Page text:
Senior European figures call Russian rectors’ statement “deeply wrong”, while Ukraine urges block on publishing
European university and research leaders have condemned a statement by Russian rectors supporting their country’s invasion of Ukraine, while other groups have reaffirmed the importance of separating individual Russian researchers from positions taken by their institutions.
On 4 March, the Russian Union of Rectors published a statement echoing lines taken by the Russian government on the war in Ukraine, pledging support for president Vladimir Putin and stating that Russian universities have a duty to instil patriotism in young people.
Referring to “Russia’s decision to…achieve the demilitarisation and denazification of Ukraine”—justifications that European leaders have said have no basis in reality—the Russian rectors added: “It is very important these days to support our country, our army, which defends our security, to support our president who, perhaps, made the most difficult, hard-won but necessary decision in his life.”
The European University Association announced on 7 March that it was suspending the membership of 12 Russian universities whose rectors had signed the statement, saying the statement was “diametrically opposed to the European values that [the universities] committed to when joining EUA”. The universities will remain suspended until they again comply with those values, EUA said.
Rik Van de Walle, the rector of the University of Ghent in Belgium, described the statement as “extremely problematic” and suggested he would be cutting ties with Russian universities, saying the statement “cannot but lead to the suspension of cooperation with the institutions concerned”.
Marc Schiltz, president of Science Europe, an association of research funding and performing organisations, responded on Twitter, saying that Van de Walle’s decision was “reasonable and necessary”.
Jan Palmowski, secretary-general of the Guild of European Research-Intensive Universities, said the Russian rectors’ statement was “deeply wrong”.
“The role of universities can never be to instil patriotism; in history such attempts have always led to disaster,” said Palmowski.
Questions over state pressure
Van de Walle questioned whether the statement really represented the views of all the Russian rectors involved, a sentiment echoed by Kurt Deketelaere, secretary-general of the League of European Research Universities, who suggested that Russian rectors may have been pressured into adding their names to the statement.
Matthias Girod, secretary general of the research association EuroScience, told Research Professional News that such a statement had been expected at some point, and that the Russian rectors were speaking as representatives of their institutions, many of which are directly funded by the state, rather than as individuals.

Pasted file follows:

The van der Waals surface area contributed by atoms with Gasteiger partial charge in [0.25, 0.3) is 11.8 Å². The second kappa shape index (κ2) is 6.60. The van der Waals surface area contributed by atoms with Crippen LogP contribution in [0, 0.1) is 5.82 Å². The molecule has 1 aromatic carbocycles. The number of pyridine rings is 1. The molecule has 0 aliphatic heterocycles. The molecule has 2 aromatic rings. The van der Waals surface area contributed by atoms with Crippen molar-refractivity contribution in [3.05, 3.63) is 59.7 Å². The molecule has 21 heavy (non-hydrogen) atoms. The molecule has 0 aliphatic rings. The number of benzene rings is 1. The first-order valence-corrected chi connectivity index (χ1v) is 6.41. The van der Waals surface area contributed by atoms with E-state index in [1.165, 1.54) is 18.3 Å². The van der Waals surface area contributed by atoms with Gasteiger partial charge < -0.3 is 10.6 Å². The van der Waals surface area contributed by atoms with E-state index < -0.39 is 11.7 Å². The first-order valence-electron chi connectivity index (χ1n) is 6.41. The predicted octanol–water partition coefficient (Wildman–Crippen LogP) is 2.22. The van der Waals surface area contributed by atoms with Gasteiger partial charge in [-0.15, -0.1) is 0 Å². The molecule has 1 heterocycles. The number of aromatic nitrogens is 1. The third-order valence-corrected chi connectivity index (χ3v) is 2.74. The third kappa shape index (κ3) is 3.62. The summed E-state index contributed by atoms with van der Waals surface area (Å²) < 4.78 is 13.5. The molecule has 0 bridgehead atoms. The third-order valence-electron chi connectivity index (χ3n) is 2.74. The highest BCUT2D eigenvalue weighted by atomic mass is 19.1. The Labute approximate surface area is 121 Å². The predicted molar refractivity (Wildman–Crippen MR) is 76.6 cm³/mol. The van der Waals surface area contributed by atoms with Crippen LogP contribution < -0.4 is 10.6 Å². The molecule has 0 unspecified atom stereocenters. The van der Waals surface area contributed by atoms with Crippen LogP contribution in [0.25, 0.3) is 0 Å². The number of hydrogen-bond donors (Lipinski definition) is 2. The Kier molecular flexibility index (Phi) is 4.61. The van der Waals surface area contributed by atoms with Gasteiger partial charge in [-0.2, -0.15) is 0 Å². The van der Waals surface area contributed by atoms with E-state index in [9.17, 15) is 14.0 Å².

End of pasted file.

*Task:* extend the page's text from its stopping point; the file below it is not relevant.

Girod said that EuroScience stands by its call for scientists to “clearly distinguish the institutional and governmental politics from the individual researchers”, and that Russia should not be frozen out of the international research community.
“Russia is too big and too important to be treated, for a long time, like North Korea,” Girod said, adding that “one way or the other—maybe in a few weeks, in a few months, or in a few years—they have to be reintegrated in the scientific system”.
On 4 March, the Eurodoc network of early career researchers added its voice to those advocating that Russian and Belarusian scientists opposing the war in Ukraine be treated differently from institutions in the two countries.
“There is…a difference between these individuals and the institutions, as research is always also tied to national governments and state interests,” Eurodoc said.
Ukraine calls for block on publishing
While many European research institutions are walking a line between rejecting Russia’s actions in Ukraine and keeping communication channels open with Russian individuals, Ukraine’s government has called for further measures to ostracise Russian researchers.
On 5 March, the Council for At-Risk Academics published an appeal from the Ukrainian Ministry of Science and Education, calling for Russian citizens and institutions to be blocked from accessing scientific publications.
“We are sure that such decisive actions will activate the scientific community and the proactive population of the Russian Federation to stop this shameful military aggression,” said the letter, signed by Ukraine’s science minister Serhiy Shkarlet, the president of the National Academy of Sciences of Ukraine Anatolii Zahorodnii, as well as 69 Ukrainian higher education institutions.
Update 8/3 – This article was updated with the information about the EUA.